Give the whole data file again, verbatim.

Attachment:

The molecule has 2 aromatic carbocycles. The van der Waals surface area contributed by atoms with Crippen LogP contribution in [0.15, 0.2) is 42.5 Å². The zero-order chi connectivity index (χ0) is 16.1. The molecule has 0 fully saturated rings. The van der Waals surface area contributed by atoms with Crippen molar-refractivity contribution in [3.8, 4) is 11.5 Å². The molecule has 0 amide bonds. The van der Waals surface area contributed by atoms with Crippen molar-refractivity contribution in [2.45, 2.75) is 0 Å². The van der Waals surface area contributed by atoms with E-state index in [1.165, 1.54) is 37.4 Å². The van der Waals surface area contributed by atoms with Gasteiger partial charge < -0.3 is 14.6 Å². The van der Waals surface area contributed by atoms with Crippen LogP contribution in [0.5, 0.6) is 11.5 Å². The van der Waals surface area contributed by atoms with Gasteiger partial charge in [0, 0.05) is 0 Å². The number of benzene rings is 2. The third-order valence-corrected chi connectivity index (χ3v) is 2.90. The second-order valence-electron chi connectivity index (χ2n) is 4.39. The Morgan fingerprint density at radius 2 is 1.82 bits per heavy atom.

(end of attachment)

The molecule has 2 aromatic carbocycles. The van der Waals surface area contributed by atoms with Crippen LogP contribution in [0.15, 0.2) is 42.5 Å². The zero-order chi connectivity index (χ0) is 16.1. The molecule has 0 fully saturated rings. The van der Waals surface area contributed by atoms with Crippen molar-refractivity contribution in [3.8, 4) is 11.5 Å². The molecule has 0 amide bonds. The van der Waals surface area contributed by atoms with Crippen molar-refractivity contribution in [2.45, 2.75) is 0 Å². The van der Waals surface area contributed by atoms with E-state index in [1.165, 1.54) is 37.4 Å². The van der Waals surface area contributed by atoms with Gasteiger partial charge < -0.3 is 14.6 Å². The van der Waals surface area contributed by atoms with Crippen LogP contribution in [0.5, 0.6) is 11.5 Å². The van der Waals surface area contributed by atoms with Gasteiger partial charge in [0, 0.05) is 0 Å². The number of benzene rings is 2. The third-order valence-corrected chi connectivity index (χ3v) is 2.90. The second-order valence-electron chi connectivity index (χ2n) is 4.39. The Morgan fingerprint density at radius 2 is 1.82 bits per heavy atom.